As mentioned above, it is possible to distinguish the low-mass Keplerian model from the RIAF model via a shift in the RIAF velocity curves when observing away from the central slit, and via increased and narrower RIAF dispersion profiles compared to the low-mass Keplerian model. To better characterize these differences, we produce radial velocity and dispersion curves for two more non-Keplerian models to explore the effects of increased radial velocities in Figure 3. These other two models both use the higher black hole mass, and have a total velocity magnitude equal to the high mass Keplerian model. The first of these new models has a radial velocity component of and an azimuthal velocity component of . Compared to our proto-typical RIAF model, this has an increased radial velocity component. The other new model has . This model has an even larger radial velocity component, in exchange for a reduced azimuthal contribution.

As we increase the radial velocity, the velocity curves shift further left or right in the y-direction depending on the side of the disk we measure the dispersed spectra, and become more peaked on side of the shift. This shift can be as large as for observations at the edges of the disk, but this shift is suppressed near the galaxy’s center. In the center, increasing the radial velocity component produces a shift down in velocities, where the difference in peak velocities between the low mass Keplerian and RIAF half-and-half model is approximately .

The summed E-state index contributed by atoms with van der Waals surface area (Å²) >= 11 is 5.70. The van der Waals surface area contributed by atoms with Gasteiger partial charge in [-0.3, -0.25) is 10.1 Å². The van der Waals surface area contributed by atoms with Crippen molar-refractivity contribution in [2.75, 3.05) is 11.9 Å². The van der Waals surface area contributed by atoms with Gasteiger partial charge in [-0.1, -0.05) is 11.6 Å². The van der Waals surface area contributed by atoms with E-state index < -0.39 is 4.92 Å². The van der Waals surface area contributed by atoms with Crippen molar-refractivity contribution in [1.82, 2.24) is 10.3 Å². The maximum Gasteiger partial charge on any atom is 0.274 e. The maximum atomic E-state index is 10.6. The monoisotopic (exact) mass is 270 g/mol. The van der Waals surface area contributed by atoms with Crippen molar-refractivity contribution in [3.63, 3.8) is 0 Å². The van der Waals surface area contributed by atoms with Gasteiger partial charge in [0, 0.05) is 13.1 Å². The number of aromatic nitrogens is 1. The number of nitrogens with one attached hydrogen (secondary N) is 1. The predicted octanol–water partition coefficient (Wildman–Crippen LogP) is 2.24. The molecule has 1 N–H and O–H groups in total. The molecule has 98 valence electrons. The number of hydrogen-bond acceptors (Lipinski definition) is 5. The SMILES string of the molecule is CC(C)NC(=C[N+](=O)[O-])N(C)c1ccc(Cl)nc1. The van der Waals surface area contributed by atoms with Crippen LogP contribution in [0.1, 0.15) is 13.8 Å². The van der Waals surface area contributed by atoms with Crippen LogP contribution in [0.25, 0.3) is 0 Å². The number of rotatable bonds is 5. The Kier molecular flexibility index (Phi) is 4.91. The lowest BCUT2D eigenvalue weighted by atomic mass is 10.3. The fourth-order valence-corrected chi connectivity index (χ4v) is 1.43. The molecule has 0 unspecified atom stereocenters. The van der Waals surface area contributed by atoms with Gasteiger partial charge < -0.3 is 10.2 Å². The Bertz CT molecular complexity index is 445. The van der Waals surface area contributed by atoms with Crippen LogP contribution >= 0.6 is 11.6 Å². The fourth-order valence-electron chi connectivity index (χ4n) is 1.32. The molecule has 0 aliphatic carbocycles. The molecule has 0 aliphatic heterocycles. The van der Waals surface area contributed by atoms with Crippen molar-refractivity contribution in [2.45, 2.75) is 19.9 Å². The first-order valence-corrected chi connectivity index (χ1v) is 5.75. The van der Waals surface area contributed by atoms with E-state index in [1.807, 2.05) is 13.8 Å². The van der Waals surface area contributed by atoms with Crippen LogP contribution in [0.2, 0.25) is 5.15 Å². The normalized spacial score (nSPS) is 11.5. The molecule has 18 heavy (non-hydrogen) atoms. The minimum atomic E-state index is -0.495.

Increasing the radial velocities also produces narrower velocity dispersions in the center compared to Keplerian models, and models with the same total velocity magnitude have the same maximum dispersion in the center. Away from the galaxy center, models with increased radial velocities have systematically higher velocity dispersions across the disk relative to Keplerian models, and produce peak dispersions shifted away from the center. Some asymmetry is expected when the disk axis is rotated (rolled) with respect to the observation axis, but since radial velocity components produce more dispersion away from the galaxy center, this asymmetry is magnified. A rotated disk can also produce a shifted velocity curve, even in the Keplerian case. However, radial velocity components contribute most to the line-of-sight velocity orthogonally to the azimuthal components. That is, radial velocities still contribute to the line-of-sight velocity at the slit origin, which shifts the velocity curve away from the Keplerian model, even when the disk is not rotated.